The field of genetic engineering has amassed a huge toolbox: massive online datasets, gene editing tools, and genomic sequencing that is quick and cheap. The missing piece of the puzzle, according to a team of scientists and engineers at Harvard’s Wyss Institute for Biologically Inspired Engineering, Harvard Medical School (HMS), and the MIT Media Lab, has been a clear roadmap to help researchers figure out which genes to target, which tools to use, and how to interpret their results.
To this end, that team has created an integrated pipeline for performing genetic screening studies, encompassing every step of the process from identifying target genes of interest to cloning and screening them quickly and efficiently.
The protocol, called Sequencing-based Target Ascertainment and Modular Perturbation Screening (STAMPScreen), is published in Cell Reports Methods in the paper, “An integrated pipeline for mammalian genetic screening,” and the associated open-source algorithms are available on GitHub.
“STAMPScreen is a streamlined workflow that makes it easy for researchers to identify genes of interest and perform genetic screens without having to guess which tool to use or what experiments to perform to get the results they want,” said author Pranam Chatterjee, PhD, a former graduate student at the MIT Media Lab and who is now the Carlos M. Varsavsky research fellow at HMS and the Wyss Institute. “It is fully compatible with many existing databases and systems, and we hope that many scientists are able to take advantage of STAMPScreen to save themselves time and improve the quality of their results.”
The research of Chatterjee and Christian Kramme, a PhD candidate in the lab of George Church, PhD, a Wyss core faculty member and professor of genetics at HMS, explores the genetic underpinnings of different aspects of biology—fertility, aging, and immunity—by combining the strengths of digital methods and genetic engineering.
But the two were met with limitations. The algorithms could indicate when a gene’s expression pattern changed, but didn’t provide any insight into the cause of that change. When they wanted to test a list of candidate genes in living cells, it wasn’t immediately clear what type of experiment they should run. And many of the tools available to insert genes into cells and screen them were expensive, time-consuming, and inflexible.
“We figured there had to be a better way to do this kind of research, and when we couldn’t find one, we took on the challenge of creating it ourselves,” said Kramme.
Kramme and his colleagues outlined what would be required to make an end-to-end platform for genetic screening that would work across the board.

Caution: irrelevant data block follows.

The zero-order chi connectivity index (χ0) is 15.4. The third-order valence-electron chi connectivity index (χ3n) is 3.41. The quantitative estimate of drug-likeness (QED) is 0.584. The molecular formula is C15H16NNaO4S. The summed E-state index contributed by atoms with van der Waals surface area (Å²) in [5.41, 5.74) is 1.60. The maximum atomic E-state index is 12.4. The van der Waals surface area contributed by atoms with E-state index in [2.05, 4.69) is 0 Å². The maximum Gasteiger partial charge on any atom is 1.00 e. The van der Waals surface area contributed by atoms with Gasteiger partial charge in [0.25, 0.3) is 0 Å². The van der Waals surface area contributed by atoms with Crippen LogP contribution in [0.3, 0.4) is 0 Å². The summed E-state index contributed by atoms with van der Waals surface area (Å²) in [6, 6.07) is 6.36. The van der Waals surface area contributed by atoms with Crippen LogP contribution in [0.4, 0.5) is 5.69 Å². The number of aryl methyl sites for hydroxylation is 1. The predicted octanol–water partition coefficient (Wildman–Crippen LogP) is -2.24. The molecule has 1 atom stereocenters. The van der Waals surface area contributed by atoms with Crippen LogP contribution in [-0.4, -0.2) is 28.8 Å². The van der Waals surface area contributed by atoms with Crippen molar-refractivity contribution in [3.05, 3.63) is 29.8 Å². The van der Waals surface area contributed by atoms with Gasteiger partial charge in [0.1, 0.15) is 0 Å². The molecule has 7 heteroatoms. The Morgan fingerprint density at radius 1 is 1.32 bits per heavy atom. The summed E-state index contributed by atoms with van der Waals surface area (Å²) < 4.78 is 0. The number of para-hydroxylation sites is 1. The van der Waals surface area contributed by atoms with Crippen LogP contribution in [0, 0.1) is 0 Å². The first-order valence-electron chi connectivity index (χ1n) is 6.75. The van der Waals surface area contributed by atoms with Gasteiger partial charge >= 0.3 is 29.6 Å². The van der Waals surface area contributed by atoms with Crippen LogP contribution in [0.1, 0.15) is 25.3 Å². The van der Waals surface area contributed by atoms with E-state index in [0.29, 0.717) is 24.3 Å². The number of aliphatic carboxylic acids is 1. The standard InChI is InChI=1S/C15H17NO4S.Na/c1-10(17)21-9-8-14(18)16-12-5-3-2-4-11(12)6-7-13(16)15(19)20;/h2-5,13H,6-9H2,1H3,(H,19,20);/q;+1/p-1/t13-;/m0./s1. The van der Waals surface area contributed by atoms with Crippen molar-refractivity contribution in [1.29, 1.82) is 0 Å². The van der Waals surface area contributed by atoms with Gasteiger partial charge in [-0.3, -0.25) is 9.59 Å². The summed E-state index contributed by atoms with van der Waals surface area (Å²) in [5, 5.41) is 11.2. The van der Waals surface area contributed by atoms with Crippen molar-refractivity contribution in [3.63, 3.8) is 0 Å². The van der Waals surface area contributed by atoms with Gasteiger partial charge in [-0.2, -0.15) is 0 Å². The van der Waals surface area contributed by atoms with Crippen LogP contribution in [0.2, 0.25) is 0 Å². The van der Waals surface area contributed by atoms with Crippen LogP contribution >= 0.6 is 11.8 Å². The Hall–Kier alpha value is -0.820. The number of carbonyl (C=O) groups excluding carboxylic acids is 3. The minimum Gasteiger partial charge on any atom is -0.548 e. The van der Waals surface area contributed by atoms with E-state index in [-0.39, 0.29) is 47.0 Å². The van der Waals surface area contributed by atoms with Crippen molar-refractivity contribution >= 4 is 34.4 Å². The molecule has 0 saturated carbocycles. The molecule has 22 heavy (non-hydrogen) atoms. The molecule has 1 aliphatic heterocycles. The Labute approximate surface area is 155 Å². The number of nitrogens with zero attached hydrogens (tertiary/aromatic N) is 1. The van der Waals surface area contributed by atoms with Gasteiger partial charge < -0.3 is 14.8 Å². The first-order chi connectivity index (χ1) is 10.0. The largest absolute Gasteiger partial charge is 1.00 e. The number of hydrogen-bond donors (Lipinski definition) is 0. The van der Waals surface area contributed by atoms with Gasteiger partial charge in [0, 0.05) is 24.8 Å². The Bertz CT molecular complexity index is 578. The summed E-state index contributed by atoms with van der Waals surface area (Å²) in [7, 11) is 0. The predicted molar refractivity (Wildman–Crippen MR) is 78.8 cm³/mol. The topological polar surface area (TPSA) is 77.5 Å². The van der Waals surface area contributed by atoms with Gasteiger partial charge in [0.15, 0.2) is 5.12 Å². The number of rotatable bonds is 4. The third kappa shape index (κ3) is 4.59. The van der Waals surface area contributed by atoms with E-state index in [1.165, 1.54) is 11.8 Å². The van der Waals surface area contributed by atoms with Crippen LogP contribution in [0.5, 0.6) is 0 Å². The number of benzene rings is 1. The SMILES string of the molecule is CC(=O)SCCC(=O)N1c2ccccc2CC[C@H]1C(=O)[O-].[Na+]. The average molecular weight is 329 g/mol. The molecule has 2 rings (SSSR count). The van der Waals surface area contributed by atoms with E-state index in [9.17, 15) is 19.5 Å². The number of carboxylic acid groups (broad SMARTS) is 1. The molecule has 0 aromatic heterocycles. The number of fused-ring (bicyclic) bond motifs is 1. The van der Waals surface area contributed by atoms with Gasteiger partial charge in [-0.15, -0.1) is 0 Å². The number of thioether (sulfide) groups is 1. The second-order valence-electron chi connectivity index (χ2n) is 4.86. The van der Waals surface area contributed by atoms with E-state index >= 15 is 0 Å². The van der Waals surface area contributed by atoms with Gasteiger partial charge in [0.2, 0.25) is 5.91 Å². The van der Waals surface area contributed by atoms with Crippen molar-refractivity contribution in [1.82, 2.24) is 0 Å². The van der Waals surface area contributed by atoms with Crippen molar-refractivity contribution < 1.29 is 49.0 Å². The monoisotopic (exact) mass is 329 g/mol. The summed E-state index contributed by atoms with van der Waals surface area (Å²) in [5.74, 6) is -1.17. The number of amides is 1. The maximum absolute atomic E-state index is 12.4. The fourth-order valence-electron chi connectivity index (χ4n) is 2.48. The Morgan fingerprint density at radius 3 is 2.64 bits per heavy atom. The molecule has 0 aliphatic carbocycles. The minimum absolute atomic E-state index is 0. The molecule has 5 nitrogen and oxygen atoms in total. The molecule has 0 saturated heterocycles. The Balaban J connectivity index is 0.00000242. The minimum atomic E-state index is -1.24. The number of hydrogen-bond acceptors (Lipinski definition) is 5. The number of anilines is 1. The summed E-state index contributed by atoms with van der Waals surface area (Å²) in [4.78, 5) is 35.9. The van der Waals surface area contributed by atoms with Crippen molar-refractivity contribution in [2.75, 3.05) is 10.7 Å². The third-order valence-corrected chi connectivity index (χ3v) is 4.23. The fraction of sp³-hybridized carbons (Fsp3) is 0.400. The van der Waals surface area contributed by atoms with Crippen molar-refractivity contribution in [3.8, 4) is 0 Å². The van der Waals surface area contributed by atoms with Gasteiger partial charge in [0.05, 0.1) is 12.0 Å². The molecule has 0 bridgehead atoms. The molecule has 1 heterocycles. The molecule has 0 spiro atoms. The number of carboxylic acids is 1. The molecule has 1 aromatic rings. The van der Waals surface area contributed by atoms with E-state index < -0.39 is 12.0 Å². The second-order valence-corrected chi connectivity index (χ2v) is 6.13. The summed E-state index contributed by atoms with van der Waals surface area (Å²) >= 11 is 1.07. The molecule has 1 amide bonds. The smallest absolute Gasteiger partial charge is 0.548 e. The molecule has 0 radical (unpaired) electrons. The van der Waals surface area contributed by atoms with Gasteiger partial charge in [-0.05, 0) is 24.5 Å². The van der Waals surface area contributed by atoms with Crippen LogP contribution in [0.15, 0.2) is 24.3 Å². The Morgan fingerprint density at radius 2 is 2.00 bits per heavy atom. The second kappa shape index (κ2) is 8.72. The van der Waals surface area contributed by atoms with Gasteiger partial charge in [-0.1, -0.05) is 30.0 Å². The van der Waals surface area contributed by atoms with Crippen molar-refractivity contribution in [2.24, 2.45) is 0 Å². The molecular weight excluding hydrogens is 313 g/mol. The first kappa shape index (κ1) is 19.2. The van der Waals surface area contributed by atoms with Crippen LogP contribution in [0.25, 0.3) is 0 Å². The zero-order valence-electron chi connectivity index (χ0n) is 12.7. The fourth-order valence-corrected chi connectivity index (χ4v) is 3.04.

First, they developed unique computational algorithms that can use transcriptomic data of cell differentiation and identify key transcription factors. The first algorithm gives a high score to genes that are highly connected to other genes and whose activity is correlated with large, cell-level changes. The second algorithm generates networks to represent the dynamic changes in gene expression during cell-type differentiation and then applying centrality measures, such as Google’s PageRank algorithm, to rank the key regulators of the process.
Once the target genes have been identified, the STAMPScreen protocol disrupts those genes in cells. The team of researchers systematically evaluated multiple gene perturbation tools including complementary DNA (cDNA) and several versions of CRISPR in human induced pluripotent stem cells (hiPSCs).
They then created a new tool that allows CRISPR and cDNA to be used within the same cell to unlock synergies between the two methods. For example, CRISPR can be used to turn off expression of all isoforms of a gene, and cDNA to sequentially express each isoform individually, allowing more nuanced genetic studies and greatly reducing background expression of off-target genes.
The candidate transcription factors can then be cloned into barcoded PiggyBac vectors using the team’s patented cloning method named MegaGate. MegaGate, which employs meganucleases to enable high-efficiency cloning, had a cloning success rate of 99.8% and also allowed them to barcode their vectors with ease.
“MegaGate not only solves many of the problems that we kept running into with older cloning methods, it is also compatible with many existing gene libraries like the TFome and hORFeome. You can essentially take Gateway and meganucleases off the shelf, put them together with a library of genes and a library of barcoded destination vectors, and two hours later you have your barcoded genes of interest. We’ve cloned nearly 1,500 genes with it, and have yet to have a failure,” said Alexandru Plesa, a graduate student at the Wyss Institute and HMS.
Chatterjee’s twitter feed explains that, lastly, the barcoded vectors can be combinatorially screened in iPSCs, at varied copy numbers, and the resulting transcriptomes can be read-out by barcode-based sequencing, both at bulk and single-cell resolution.
They also successfully used a variety of methods, including RNA-Seq, TAR-Seq, and Barcode-Seq, to read both the genetic barcodes and the entire transcriptomes of hiPSCs, enabling researchers to use whichever tool they are most familiar with.
The team anticipates that STAMPScreen could prove useful for a wide variety of studies, including pathway and gene regulatory network studies, differentiation factor screening, drug and complex pathway characterizations, and mutation modeling. STAMPScreen is also modular, allowing scientists to integrate different parts of it into their own workflows.
“There’s a treasure trove of information housed in publicly available genetic datasets,” said Church, “but that information will only be understood if we use the right tools and methods to analyze it. STAMPScreen will help researchers get to eureka moments faster and speed up the pace of innovation in genetic engineering.”